It’s Official: These Are the Cutest Pets, According to ScienceLast modified:
Of course, every pet owner believes that their furry friend is the cutest out there – but the question over which pet is actually the cutest is something of much debate.
As a specialist website for animal-related insurance, from pet insurance to dog walking and pet grooming insurance, we have a particular interest in anything about our cute companions. So, it got us thinking – is there a way that we can reveal, once and for all, what the cutest pet is? And even more specifically, what the cutest dog breed is?
We turned to an ancient algebraic equation called the ‘golden ratio’ as our methodology. The golden ratio is an equation that’s used as a way to better understand what makes some things more visually attractive. It’s been famously used by Michelangelo and Dali in their art and design, but in modern times George Clooney has been revealed as having a face that adheres closest to the golden ratio – making him scientifically the most handsome man in the world. So, it seemed the perfect choice for being able to rank the looks of our pets and pooches.
In our study, key points on the animals’ face, such as ears, eyes, the tongue, and nostrils, were analysed and compared to the ‘perfection’ of the mathematics outlined by the golden ratio.
So, which animals are officially the most aesthetically pleasing (in other words, cutest!) in the world? The results are in…
It’s our feline friends that are the cutest pets of them all, according to science. With cats coming out as the animals with the most adorable faces, followed by ferrets, rabbits and hamsters. Interestingly, dogs only squeezed in at fifth place!
The Top 5 Cutest Pets, According to the Golden Ratio
|#||Pet||% Adherence to the Golden Ratio|
|5||Dog (averaged across 100 dog breeds)||29.64%|
1. Cat (46.51%)
2. Ferret (46.20%)
3. Rabbit (40.30%)
4. Hamster (31.46%)
5. Dog (29.64% – ave. across all breeds)
What is the cutest dog breed?
Although perhaps not the cutest pet (according to science), dogs are undeniably the most popular pet choice around the world. With so many different breeds with so many different looks, we wanted to delve deeper into the data and reveal the cutest breeds. With that in mind, we took the 100 top dog breeds and analysed them to discover which one adheres to the golden ratio the most.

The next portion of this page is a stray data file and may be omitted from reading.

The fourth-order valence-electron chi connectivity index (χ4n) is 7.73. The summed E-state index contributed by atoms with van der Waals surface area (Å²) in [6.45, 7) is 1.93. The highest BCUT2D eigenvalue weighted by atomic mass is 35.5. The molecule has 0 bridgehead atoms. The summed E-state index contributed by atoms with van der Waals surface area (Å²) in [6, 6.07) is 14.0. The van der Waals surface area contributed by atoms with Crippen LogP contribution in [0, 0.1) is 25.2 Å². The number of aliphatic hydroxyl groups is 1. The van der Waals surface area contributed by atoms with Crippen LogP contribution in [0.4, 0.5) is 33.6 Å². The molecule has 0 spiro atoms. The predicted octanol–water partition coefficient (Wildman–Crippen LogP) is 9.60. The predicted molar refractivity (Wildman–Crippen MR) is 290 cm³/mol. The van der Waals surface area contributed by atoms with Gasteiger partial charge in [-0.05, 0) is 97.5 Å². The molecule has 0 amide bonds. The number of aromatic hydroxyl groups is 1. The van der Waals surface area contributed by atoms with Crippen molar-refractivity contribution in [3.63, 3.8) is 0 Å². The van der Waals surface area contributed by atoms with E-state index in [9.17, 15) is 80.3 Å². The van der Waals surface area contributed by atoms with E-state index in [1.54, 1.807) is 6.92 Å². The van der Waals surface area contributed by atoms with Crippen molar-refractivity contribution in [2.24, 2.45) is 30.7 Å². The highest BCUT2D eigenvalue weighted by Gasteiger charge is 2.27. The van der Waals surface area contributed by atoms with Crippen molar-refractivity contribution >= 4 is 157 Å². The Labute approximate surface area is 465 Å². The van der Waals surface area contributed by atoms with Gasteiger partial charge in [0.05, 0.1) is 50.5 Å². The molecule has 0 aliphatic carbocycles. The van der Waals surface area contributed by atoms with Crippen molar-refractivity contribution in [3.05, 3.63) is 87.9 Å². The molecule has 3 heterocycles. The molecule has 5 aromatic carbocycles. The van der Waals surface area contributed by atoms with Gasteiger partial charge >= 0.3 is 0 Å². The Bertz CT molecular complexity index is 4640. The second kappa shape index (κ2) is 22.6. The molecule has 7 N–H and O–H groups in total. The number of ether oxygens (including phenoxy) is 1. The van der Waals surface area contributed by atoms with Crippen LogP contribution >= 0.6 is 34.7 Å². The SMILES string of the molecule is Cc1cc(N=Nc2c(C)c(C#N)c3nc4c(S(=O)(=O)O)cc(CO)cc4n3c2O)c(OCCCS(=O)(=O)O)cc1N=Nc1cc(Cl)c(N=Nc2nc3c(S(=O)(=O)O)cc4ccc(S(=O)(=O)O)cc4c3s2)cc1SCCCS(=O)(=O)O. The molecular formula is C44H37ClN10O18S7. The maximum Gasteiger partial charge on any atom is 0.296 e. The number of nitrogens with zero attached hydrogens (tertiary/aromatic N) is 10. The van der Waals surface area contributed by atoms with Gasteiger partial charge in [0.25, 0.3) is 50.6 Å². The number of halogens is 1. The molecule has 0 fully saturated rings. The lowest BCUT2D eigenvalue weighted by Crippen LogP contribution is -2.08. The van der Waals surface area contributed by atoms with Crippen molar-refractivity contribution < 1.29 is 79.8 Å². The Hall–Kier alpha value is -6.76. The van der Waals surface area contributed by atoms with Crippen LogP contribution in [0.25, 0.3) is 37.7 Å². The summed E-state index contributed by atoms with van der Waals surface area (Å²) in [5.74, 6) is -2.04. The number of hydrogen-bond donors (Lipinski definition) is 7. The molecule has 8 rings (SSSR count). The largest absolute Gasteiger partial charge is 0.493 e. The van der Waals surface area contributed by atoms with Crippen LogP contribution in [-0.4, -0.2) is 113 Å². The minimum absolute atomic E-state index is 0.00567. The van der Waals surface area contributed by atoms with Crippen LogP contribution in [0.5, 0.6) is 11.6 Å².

The data shows that it’s the Dalmatian, made famous from the Disney film 101 Dalmatians, that is officially the cutest dog breed in the world. The Irish Water Spaniel, the largest of the spaniel breed with brown curly fur, comes in second place and the Wire Fox Terrier, with distinctive wiry fur and folded ears, is the third cutest dog breed.
Other popular breeds that make the top 20 are family favourites Labradors (4th), Jack Russells (7th) and Golden Retrievers (10th). Two mixed breeds also feature, Cavapoos (a mix between the Cavileer King Charles Spaniel and a Poodle) are the 15th cutest dog breed and the Springador (a mix of a Springer Spaniel and Labrador) makes it to 16th place.
It also seems that size doesn’t change how cute we perceive our pooches, as very large breeds such as Newfoundlands and St. Bernards make the list alongside small dogs like Pugs and Schnauzers.
|#||Breed||% Adherence to the Golden Ratio|
|2||Irish Water Spaniel||66.26%|
|3||Wire Fox Terrier||65.53%|
|18||Bernese Mountain Dog||56.76%|
|19||Old English Bulldog||56.30%|
1. Dalmatian (67.03%)
2. Irish Water Spaniel (66.26%)
3. Wire Fox Terrier (65.53%)
4. Labrador (64.67%)
5. Basset Hound (64.43%)
6. Samoyed (64.33%)
7. Jack Russell (63.86%)
8. Rottweiler (63.65%)
9. St. Bernard (62.94%)
10. Golden Retriever (62.52%)
11. Newfoundland (62.07%)
12. Pug (61.44%)
13. Schnauser (59.01%)
14. Leonberger (58.99%)
15. Cavapoo (58.79%)
16. Springador (58.69%)
17. Siberian Husky (58.48%)
18. Bernese Mountain Dog (56.76%)
19. Old English Bulldog (56.30%)
20. Bloodhound (56.05%)
Of course, beauty is in the eye of the beholder, but we feel science has done a pretty good job of ranking the cutest. Above everything else though, the research has made us appreciate the many differences between the animals in our lives.
The golden ratio of each pet type was analysed using ‘face-on’ photography of each pet, and calculating the ratio between key points on each, including eyes, ears, nostrils and tongue. This in turn provided an overall percentage of how much (or how little) each pet adhered to the rules of the golden ratio.